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Tuesday, April 10, 2012

Meet the Scientists Behind PLoS Computational Biology Meets Wikipedia and Contribute Your Ideas

Meet the Scientists Behind PLoS Computational Biology Meets Wikipedia and Contribute Your Ideas

For the first time, an article published in PLoS Computational Biology, an official journal of ISCB, is also posted on Wikipedia.

During ISMB 2011 last summer, Robert Russell, Professor of Protein Evolution at the University of Heidelberg, discussed the the idea with Philip Bourne, Editor-in-Chief of PLoS Computational Biology and Professor of Pharmacology at UC San Diego. Eight months later, the debut Topic Page was published in the March 2012 issue, "Circular Permuations in Proteins" by ISCB members Spencer Bliven and Andreas Prlić. Topic Pages follow both the journal's and Wikipedia's guidelines and are indexed in PubMed while leading a dual life as evolving documents of record in the wiki community.

"PLoS and Wikipedia are an excellent match," stated Robert Russell. "Open access makes the transfer to Wikipedia relatively simple. We all use Wikipedia, and it will be better as it becomes a reliable starting point by accurately reflecting the technical side of science. This will make it easier to get on with new discoveries if we do not have to linger on scientific facts."

Since Wikipedia's launch in 2001, many have doubted its accuracy. This view is changing as Wikipedia grows to include over 21 million articles in 284 languages. Wikidata, a new project announced by the Wikimedia Foundation and Wikimedia Deutschland, is expected to enhance consistency and quality within Wikipedia articles. Wikidata will be a collaboratively edited database of the world's knowledge. The project is funded by donations from the Allen Institute for Artificial Intelligence, the Gordon and Betty Moore Foundation, and Google.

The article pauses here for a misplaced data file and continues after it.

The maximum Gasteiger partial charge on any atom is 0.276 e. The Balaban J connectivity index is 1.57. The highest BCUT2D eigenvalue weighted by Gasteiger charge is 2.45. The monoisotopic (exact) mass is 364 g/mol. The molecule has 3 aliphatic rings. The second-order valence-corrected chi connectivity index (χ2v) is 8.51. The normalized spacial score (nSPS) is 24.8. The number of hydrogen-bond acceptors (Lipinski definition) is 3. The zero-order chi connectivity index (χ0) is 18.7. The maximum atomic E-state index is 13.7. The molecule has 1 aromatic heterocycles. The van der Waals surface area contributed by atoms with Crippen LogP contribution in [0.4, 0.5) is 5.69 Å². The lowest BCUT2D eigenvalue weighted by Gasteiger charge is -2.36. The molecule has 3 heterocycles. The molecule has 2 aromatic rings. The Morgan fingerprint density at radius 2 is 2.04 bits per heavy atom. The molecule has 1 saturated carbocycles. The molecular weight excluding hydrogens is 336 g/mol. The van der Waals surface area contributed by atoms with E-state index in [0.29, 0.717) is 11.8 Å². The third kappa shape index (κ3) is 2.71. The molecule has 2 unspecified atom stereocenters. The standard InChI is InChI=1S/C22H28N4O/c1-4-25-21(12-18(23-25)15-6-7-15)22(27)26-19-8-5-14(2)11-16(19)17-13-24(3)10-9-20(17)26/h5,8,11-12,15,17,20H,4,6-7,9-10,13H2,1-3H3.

"I check Wikipedia for all kinds of things, it has good headings and citations, and the information is easy to find," said Spencer Bliven, co-author of the first PLoS Computational Biology Topic Page and a UC San Diego bioinformatics graduate student in Philip Bourne's lab. This is precisely what Spencer and co-author Andreas Prlić, Senior Scientist at the UC San Diego Protein Data Bank, had in mind while writing a computational biology Topic Page. Their goal is to increase public awareness of the field and benefit the scientific community by providing a new reference. They have seen a number of edits to their Topic Page from the nonscientific community. Andreas remarked, "I was surprised by how active Wikipedia members are. They have strong safeguards for accuracy, including both content and form standards."

Before the pair could create their Wikipedia entry, they had to solve the licensing issue. Wikipedia is more restrictive than PLoS. One can transfer an article from PLoS to Wikipedia, but not from Wikipedia to PLoS. By publishing the Topic Page in PLoS, they were then able to move their article to Wikipedia.

Andreas and Spencer noted that there have been few scientists that contribute to Wikipedia. They believe that the PLoS Computational Biology Topic Pages will help change this by rewarding scientists and rewarding Wikipedia. A Topic Page offers important career benefits. Wikipedia's open editing offers the ability to reflect rapid scientific advances and the article is exposed to more readers. The author may add publication in both PLoS Computational Biology and Wikipedia to their curriculum vitae, demonstrating scientific rigor and a commitment to educating the public, which are key to obtaining grant support. In turn, Wikipedia's knowledge base grows, attracting more readers and participants by adding authoritative reference resources in computational biology, one of science's most dynamic fields.

Ensure that computational biology is appropriately represented on Wikipedia, the world's most widely used knowledge source. Please send your ideas for Topic Pages to ploscompbiol@plos.org. The editors of PLoS Computational Biology are looking for topics in computational biology that are of interest to the readership, the broader scientific community, and the public at large, and that are not yet covered, or only poorly so (i.e., exists as a "stub"), in Wikipedia: http://en.wikipedia.org/wiki/Wikipedia:WikiProject_Computational_Biology. The guidelines for Topic Pages are available here: http://www.ploscompbiol.org/attachments/topicpages.pdf.

For more information read the full article at PLoS or take a look at the latest version of the article at Wikipedia. Also read the PLoS Computational Biology editorial announcing the Topic Pages, and check out blog posts by Spencer and Andreas. Come and meet Andreas and Spencer, and engage in more exciting discussions at the 13th Annual Bioinformatics Open Source Conference (BOSC 2012), a Special Interest Group (SIG) of ISMB 2012.

ISMB 2012 Dates:
July 13-14, 2012 BOSC 2012/Special Interest Groups & Tutorials

July 15-17, 2012 Conference

Location: Long Beach, California
Web sites:
http://www.open-bio.org/wiki/BOSC_2012
http://www.iscb.org/ismb2012


URL: http://www.ploscompbiol.org/article/info%3Adoi%2F10.1371%2Fjournal.pcbi.1002446

Contact Person: Stacy Slagor (stacy.slagor@iscb.org)

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